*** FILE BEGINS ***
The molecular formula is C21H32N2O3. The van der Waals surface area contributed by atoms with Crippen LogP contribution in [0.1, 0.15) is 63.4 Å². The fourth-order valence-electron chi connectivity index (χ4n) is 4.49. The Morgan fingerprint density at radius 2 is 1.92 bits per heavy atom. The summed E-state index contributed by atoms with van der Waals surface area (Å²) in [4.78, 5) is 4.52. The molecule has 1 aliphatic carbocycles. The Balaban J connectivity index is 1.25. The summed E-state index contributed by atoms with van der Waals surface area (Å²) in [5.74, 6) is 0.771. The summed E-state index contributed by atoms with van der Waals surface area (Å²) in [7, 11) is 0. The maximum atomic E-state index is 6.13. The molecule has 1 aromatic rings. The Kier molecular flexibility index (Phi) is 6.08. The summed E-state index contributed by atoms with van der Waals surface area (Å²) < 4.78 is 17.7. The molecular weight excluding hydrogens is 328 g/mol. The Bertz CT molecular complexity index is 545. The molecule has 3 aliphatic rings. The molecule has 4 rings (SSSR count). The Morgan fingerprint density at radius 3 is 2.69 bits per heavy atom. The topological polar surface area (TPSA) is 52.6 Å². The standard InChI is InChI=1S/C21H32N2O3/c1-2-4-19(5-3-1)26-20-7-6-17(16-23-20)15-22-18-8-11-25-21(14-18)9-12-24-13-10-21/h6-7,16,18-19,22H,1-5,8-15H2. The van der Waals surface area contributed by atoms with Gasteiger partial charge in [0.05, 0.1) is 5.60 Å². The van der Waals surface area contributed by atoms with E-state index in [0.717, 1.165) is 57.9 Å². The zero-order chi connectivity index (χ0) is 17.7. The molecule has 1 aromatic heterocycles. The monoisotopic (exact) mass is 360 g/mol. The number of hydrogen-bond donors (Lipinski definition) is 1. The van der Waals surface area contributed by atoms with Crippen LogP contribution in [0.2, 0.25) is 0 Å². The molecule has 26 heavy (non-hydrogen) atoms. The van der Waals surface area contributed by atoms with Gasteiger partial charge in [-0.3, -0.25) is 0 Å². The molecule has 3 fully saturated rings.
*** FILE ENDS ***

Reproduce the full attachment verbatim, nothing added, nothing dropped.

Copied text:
The molecular formula is C21H32N2O3. The van der Waals surface area contributed by atoms with Crippen LogP contribution in [0.1, 0.15) is 63.4 Å². The fourth-order valence-electron chi connectivity index (χ4n) is 4.49. The Morgan fingerprint density at radius 2 is 1.92 bits per heavy atom. The summed E-state index contributed by atoms with van der Waals surface area (Å²) in [4.78, 5) is 4.52. The molecule has 1 aliphatic carbocycles. The Balaban J connectivity index is 1.25. The summed E-state index contributed by atoms with van der Waals surface area (Å²) in [5.74, 6) is 0.771. The summed E-state index contributed by atoms with van der Waals surface area (Å²) in [7, 11) is 0. The maximum atomic E-state index is 6.13. The molecule has 1 aromatic rings. The Kier molecular flexibility index (Phi) is 6.08. The summed E-state index contributed by atoms with van der Waals surface area (Å²) < 4.78 is 17.7. The molecular weight excluding hydrogens is 328 g/mol. The Bertz CT molecular complexity index is 545. The molecule has 3 aliphatic rings. The molecule has 4 rings (SSSR count). The Morgan fingerprint density at radius 3 is 2.69 bits per heavy atom. The topological polar surface area (TPSA) is 52.6 Å². The standard InChI is InChI=1S/C21H32N2O3/c1-2-4-19(5-3-1)26-20-7-6-17(16-23-20)15-22-18-8-11-25-21(14-18)9-12-24-13-10-21/h6-7,16,18-19,22H,1-5,8-15H2. The van der Waals surface area contributed by atoms with Gasteiger partial charge in [0.05, 0.1) is 5.60 Å². The van der Waals surface area contributed by atoms with E-state index in [0.717, 1.165) is 57.9 Å². The zero-order chi connectivity index (χ0) is 17.7. The molecule has 1 aromatic heterocycles. The monoisotopic (exact) mass is 360 g/mol. The number of hydrogen-bond donors (Lipinski definition) is 1. The van der Waals surface area contributed by atoms with Crippen LogP contribution in [0.2, 0.25) is 0 Å². The molecule has 26 heavy (non-hydrogen) atoms. The van der Waals surface area contributed by atoms with Gasteiger partial charge in [-0.3, -0.25) is 0 Å². The molecule has 3 fully saturated rings.